Tuesday, June 25, 2013

Replacement Players podcast on older sports telecasts

I recently discovered the fascinating Replacement Players podcast series. This series has a rather intriguing concept - select an older sports telecast as the main topic and use it as a springboard for discussion.

On the podcast, host Matthew Callan interviews a special guest after each has watched a recording of the classic telecast. The conversation covers interesting details about the game itself, but also delves into a wide range of areas including commentary on the announcers, graphics, and original commercials. Callan and his guests do a skillful job of supplying background details surrounding the game at hand and conveying the sports TV landscape of that time.

The first episode focuses on the so-called "Rick Camp game" (Mets-Braves) from July 1985. I remember watching some of the early innings of this game on WOR-9, heading out somewhere, driving home late, learning from the car radio that the game was still going on, and then staying up until around 4 AM to watch the remainder. The podcast recaptures the wackiness of that night and reminded me of many specifics I had forgotten.

Episode 2 covers the "Mark Fidrych game" which of course is the famous ABC Monday Night Baseball telecast (Yankees-Tigers) from June 1976 which has also been replayed on MLB Network. The topic for episode 4 is the "Pedro Martinez game" from the 1999 ALDS (Red Sox-Indians).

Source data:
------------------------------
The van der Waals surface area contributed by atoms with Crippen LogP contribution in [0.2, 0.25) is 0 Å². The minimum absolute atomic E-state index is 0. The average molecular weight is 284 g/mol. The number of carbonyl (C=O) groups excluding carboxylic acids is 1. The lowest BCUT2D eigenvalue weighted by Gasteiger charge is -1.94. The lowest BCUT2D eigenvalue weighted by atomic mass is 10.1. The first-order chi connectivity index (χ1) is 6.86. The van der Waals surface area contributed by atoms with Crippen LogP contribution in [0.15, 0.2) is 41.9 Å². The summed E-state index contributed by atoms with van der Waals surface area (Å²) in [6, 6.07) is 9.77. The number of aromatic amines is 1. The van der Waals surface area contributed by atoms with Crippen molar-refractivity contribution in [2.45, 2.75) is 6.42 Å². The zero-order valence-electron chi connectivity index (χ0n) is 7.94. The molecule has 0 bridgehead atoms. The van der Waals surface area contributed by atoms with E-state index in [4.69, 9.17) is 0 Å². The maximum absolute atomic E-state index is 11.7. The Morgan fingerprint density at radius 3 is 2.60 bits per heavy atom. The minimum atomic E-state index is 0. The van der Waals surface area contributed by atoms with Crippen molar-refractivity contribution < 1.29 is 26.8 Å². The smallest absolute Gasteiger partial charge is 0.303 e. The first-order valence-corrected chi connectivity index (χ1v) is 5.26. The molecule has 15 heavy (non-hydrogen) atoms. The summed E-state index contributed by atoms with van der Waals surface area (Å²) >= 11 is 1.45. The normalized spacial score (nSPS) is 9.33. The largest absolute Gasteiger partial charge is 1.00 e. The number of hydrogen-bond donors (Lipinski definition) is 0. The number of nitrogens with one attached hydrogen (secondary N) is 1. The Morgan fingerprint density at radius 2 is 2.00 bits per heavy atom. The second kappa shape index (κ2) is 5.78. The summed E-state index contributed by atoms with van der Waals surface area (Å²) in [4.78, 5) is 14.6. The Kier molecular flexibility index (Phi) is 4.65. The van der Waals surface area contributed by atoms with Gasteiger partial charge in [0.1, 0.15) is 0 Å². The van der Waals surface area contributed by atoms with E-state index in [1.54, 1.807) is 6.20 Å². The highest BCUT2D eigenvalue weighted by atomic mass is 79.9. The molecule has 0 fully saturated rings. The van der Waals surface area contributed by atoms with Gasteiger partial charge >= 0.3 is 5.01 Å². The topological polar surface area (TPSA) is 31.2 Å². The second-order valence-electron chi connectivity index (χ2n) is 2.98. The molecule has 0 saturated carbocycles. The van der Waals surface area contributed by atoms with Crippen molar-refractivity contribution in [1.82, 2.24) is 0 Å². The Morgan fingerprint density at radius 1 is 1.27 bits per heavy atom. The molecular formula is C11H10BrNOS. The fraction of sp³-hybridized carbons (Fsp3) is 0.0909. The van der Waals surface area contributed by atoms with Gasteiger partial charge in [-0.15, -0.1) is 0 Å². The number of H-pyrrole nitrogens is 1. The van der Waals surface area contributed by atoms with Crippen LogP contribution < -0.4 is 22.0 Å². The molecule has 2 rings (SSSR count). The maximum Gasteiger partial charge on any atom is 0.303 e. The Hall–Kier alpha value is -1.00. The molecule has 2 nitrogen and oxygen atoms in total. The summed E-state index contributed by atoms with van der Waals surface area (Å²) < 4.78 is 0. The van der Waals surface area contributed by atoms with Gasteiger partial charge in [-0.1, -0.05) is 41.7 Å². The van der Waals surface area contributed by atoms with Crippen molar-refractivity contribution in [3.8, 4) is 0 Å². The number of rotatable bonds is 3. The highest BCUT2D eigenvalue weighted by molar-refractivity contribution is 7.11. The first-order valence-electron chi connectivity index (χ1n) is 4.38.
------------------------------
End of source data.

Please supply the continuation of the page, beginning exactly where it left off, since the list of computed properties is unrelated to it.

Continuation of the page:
While the series has dealt mostly with baseball telecasts, episode 7 branches into college basketball and looks at the 1992 Duke-Kentucky NCAA tournament regional final (a.k.a. the "Christian Laettner game"). Check out the complete episode listing.

Replacement Players uses the classic Jet Set instrumental music to provide an ideal lead-in to the baseball episodes. You may recall this as the theme song from the syndicated TV series This Week in Baseball.

I highly recommend this free and entertaining podcast series. If you saw the original telecast in question, it will bring back tremendous memories. And even if you didn't see the original, the podcast episode will provide some valuable historical perspective.

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